Changed Lives – Gospel in Life
Sermon

Changed Lives

Tim Keller |  March 6, 2016

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Duration:
34:55
Scripture:
John 4:6-26
SKU:
RS 365-02

Sermon Synopsis

The tale of Jesus and the Samaritan woman at the well exposes the reformative capacity of the gospel, challenging established ideas of life alteration. The gospel is more than a faith doctrine for everlasting salvation; it bears the potential for deep transformation in our current lives. It proposes an alternative to the age-old practice of prioritizing logic over emotion or the modern trend of being guided by feelings, unveiling the range, potency, progression, profundity, and logic for gospel-induced modification.

1. The extent of gospel modification

The reformative power of the gospel, as represented by Jesus’ conversation with the Samaritan woman, surpasses all societal barriers, asserting its universal availability. This mercy is deeply egalitarian, disregarding societal hierarchies and potentially favoring those less privileged, as arrogance can be an obstacle to receiving it. Jesus’ model of not preferring the privileged should dictate believers’ interactions.

2. The strength of gospel modification

The reformative potency of the gospel is universal, symbolized by the life-giving metaphor of water, which our souls long for just as our bodies do. The mercy of Jesus Christ, embodying affection, presence, absolution, and companionship, is a sweet, internal change instigator, vastly exceeding obligatory laws or techniques. This mercy, satisfying our deepest longings, fuels our craving for validation, companionship, and absolution, showcasing the deep effectiveness of gospel modification.

3. The progression of gospel modification

Gospel modification, as illustrated in the dialogue between Jesus and the Samaritan woman, is a gradual and ongoing progression, not restricted to the period prior to belief. It is a transformative journey, where God’s patience guides us even in our moments of bitterness and ignorance. This change is organic, akin to the growth of a tree, symbolizing the intertwining and unification of various aspects of our lives.

4. The profundity of gospel modification

The ancient gospel and contemporary change diverge in their approach to the human heart, with the former focusing on the will and reason, and the latter on emotions and desires. The gospel, as illustrated in the story of the woman at the well, suggests that true fulfillment cannot be found in worldly endeavors or human relationships, but in a change of heart that prioritizes divine affection. Jesus is presented as the only true object of worship that won’t exploit us, promising satisfaction if we embrace him.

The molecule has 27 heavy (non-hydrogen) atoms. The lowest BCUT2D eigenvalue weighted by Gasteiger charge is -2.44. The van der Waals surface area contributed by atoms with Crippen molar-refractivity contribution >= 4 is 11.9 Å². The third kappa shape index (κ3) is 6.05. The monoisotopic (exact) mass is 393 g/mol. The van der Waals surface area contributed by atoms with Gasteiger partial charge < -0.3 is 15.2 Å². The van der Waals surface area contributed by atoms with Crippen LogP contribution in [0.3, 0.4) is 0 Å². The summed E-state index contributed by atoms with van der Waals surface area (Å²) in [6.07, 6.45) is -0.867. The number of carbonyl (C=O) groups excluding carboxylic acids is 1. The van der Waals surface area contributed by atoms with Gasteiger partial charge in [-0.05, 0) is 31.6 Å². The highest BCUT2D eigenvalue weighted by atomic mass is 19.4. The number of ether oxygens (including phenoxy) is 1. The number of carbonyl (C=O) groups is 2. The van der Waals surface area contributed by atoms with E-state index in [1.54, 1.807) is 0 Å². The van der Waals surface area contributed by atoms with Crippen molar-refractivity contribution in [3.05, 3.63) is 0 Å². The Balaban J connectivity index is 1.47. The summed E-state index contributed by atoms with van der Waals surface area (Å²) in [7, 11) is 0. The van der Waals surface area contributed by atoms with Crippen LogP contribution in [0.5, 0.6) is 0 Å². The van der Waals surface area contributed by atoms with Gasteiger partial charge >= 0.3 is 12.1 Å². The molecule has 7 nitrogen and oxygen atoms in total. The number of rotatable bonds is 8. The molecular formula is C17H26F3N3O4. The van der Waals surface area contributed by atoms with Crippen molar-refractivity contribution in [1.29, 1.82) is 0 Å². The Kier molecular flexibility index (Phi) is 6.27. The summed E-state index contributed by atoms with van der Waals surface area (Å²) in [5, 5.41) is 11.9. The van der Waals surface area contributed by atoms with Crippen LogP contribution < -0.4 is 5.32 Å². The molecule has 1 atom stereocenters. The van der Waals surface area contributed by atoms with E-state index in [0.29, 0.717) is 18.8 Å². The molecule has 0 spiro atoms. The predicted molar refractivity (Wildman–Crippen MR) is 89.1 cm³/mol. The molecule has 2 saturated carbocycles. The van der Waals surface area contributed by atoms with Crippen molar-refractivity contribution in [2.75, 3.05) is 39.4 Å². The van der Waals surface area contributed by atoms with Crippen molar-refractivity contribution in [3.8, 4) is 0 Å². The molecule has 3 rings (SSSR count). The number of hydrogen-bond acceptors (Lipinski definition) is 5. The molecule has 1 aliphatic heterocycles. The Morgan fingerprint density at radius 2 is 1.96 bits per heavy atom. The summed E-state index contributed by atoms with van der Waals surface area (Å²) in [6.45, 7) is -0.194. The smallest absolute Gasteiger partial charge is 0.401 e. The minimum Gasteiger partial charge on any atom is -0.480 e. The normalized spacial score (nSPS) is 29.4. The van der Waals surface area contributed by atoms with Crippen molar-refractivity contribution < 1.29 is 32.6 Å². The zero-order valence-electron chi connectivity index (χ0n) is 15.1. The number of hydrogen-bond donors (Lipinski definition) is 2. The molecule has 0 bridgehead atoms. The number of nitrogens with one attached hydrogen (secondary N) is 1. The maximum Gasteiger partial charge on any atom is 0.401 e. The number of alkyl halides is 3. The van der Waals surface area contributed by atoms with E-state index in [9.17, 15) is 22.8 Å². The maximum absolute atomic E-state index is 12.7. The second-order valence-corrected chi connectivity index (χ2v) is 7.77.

5. The logic for gospel modification

Jesus’ dialogue with the Samaritan woman reveals that true worship will transcend physical temples, concentrating on spirit and truth. This shift is made possible by Jesus’ sacrificial death, which allows us to grasp the profound cost of the life-giving water He offers. This comprehension can transform our hearts, leading us to surrender our need for power, approval, comfort, or control, and instead find fulfillment in Jesus alone, showcasing the reformative potency of the gospel and God’s mercy.

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February Book Offer

Put Your Hope Not in Lesser gods, But in the One True God

In his book Counterfeit Gods, Tim Keller shows us how a proper understanding of the Bible reveals the truth about societal ideals and our own hearts — and that there is only one God who can wholly satisfy our cravings and fulfill our hopes.

February Book Offer

Put Your Hope Not in Lesser gods, But in the One True God

In his book Counterfeit Gods, Tim Keller shows us how a proper understanding of the Bible reveals the truth about societal ideals and our own hearts — and that there is only one God who can wholly satisfy our cravings and fulfill our hopes.